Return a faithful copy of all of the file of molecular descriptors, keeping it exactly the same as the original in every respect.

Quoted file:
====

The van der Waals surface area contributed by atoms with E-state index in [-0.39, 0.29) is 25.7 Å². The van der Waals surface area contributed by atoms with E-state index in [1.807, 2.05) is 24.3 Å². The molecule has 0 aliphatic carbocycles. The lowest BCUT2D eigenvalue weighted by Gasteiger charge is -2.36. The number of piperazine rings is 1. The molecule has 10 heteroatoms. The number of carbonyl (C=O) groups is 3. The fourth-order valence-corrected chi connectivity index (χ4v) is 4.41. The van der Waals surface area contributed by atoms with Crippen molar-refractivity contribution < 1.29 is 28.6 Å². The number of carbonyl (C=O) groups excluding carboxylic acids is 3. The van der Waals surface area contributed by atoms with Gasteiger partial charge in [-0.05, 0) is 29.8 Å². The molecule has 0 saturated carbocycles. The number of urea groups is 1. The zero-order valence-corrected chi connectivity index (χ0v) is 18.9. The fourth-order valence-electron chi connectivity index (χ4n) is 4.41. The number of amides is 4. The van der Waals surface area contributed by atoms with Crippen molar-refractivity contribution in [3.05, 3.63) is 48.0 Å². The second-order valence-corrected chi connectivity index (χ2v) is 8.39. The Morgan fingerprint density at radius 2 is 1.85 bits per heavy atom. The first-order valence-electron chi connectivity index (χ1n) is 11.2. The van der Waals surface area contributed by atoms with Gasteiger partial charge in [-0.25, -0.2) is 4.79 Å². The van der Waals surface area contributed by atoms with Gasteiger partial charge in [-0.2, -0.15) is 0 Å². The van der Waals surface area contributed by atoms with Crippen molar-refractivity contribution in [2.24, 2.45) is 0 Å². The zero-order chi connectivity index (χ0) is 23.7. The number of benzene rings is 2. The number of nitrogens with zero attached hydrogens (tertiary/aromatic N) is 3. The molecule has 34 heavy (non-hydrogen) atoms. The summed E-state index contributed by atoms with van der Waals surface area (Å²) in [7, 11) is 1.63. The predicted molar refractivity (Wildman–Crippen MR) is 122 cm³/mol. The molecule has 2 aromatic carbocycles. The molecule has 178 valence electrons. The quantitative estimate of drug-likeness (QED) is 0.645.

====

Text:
The van der Waals surface area contributed by atoms with E-state index in [-0.39, 0.29) is 25.7 Å². The van der Waals surface area contributed by atoms with E-state index in [1.807, 2.05) is 24.3 Å². The molecule has 0 aliphatic carbocycles. The lowest BCUT2D eigenvalue weighted by Gasteiger charge is -2.36. The number of piperazine rings is 1. The molecule has 10 heteroatoms. The number of carbonyl (C=O) groups is 3. The fourth-order valence-corrected chi connectivity index (χ4v) is 4.41. The van der Waals surface area contributed by atoms with Crippen molar-refractivity contribution < 1.29 is 28.6 Å². The number of carbonyl (C=O) groups excluding carboxylic acids is 3. The van der Waals surface area contributed by atoms with Gasteiger partial charge in [-0.05, 0) is 29.8 Å². The molecule has 0 saturated carbocycles. The number of urea groups is 1. The zero-order valence-corrected chi connectivity index (χ0v) is 18.9. The fourth-order valence-electron chi connectivity index (χ4n) is 4.41. The number of amides is 4. The van der Waals surface area contributed by atoms with Crippen molar-refractivity contribution in [3.05, 3.63) is 48.0 Å². The second-order valence-corrected chi connectivity index (χ2v) is 8.39. The Morgan fingerprint density at radius 2 is 1.85 bits per heavy atom. The first-order valence-electron chi connectivity index (χ1n) is 11.2. The van der Waals surface area contributed by atoms with Gasteiger partial charge in [-0.25, -0.2) is 4.79 Å². The van der Waals surface area contributed by atoms with Gasteiger partial charge in [-0.2, -0.15) is 0 Å². The van der Waals surface area contributed by atoms with Crippen molar-refractivity contribution in [2.24, 2.45) is 0 Å². The zero-order chi connectivity index (χ0) is 23.7. The number of benzene rings is 2. The number of nitrogens with zero attached hydrogens (tertiary/aromatic N) is 3. The molecule has 34 heavy (non-hydrogen) atoms. The summed E-state index contributed by atoms with van der Waals surface area (Å²) in [7, 11) is 1.63. The predicted molar refractivity (Wildman–Crippen MR) is 122 cm³/mol. The molecule has 2 aromatic carbocycles. The molecule has 178 valence electrons. The quantitative estimate of drug-likeness (QED) is 0.645.